Virgin Orbit is going public to fund its space satellite program

·Contributing Writer
·2-min read

Virgin Orbit has announced plans to go public on the Nasdaq stock exchange through a special purpose acquisitions company (SPAC) merger. The deal with NextGen Acquisition Corp. II values Virgin Orbit at $3.2 billion.

The combined company is expected to pull in up to $483 million in cash when the deal closes, which Virgin Orbit believes will happen by the end of this year. Around $383 million of that is expected to come from funds NextGen holds in trust, and the other $100 million from a common stock PIPE (private investment in public equity) offering at $10 per share. Virgin Orbit's existing stakeholders will own around 85 percent of the combined company, with NextGen shareholders owning about 10 percent, PIPE investors (which will include Boeing) holding roughly three percent and the SPAC sponsor owning the remaining two percent or so.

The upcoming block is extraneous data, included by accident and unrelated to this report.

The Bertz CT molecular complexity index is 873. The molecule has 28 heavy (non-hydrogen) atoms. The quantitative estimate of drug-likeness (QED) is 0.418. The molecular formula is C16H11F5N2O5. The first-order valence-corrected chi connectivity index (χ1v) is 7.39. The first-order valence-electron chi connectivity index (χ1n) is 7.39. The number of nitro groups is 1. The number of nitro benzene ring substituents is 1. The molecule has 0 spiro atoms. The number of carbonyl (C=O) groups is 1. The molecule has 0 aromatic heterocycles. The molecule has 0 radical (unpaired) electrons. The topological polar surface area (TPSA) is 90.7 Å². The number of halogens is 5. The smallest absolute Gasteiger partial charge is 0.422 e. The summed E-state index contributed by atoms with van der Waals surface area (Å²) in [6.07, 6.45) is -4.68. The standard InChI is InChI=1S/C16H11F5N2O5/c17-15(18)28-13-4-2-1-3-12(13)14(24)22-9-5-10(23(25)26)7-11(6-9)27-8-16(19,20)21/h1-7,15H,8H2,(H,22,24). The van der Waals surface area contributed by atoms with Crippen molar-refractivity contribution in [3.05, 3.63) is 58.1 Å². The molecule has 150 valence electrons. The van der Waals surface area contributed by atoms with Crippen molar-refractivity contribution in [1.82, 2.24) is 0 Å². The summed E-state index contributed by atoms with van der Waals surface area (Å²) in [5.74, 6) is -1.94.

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Virgin Orbit will use the funds to scale up its rocket manufacturing endeavors and bolster the company's space solutions business and Virgin Orbit’s ongoing product development initiatives. An SPAC merger with a company (usually a shell corporation) that's already listed on a stock exchange allows a business to go public without going through the usual initial public offering process.

The first spaceflight company to go public through an SPAC, and the company that really kicked off the SPAC trend, was Virgin Galactic back in 2019, which sought to fund its tourist trips to space. Virgin Galactic spun out Virgin Orbit as a separate company in 2017 so they could respectively focus on space tourism and small satellite launches. Virgin Galactic held its first fully crewed flight in July (with founder Richard Branson on board), while Virgin Orbit had its first successful satellite deployment in January.

Virgin Orbit launches its satellites from a custom Boeing 747, with the LauncherOne rocket taking payloads into space. The company says this approach offers a "significant performance advantage" over traditional ground launches (an approach adopted by the likes of SpaceX) while lowering "local carbon emissions and acoustic impacts" at launch sites.

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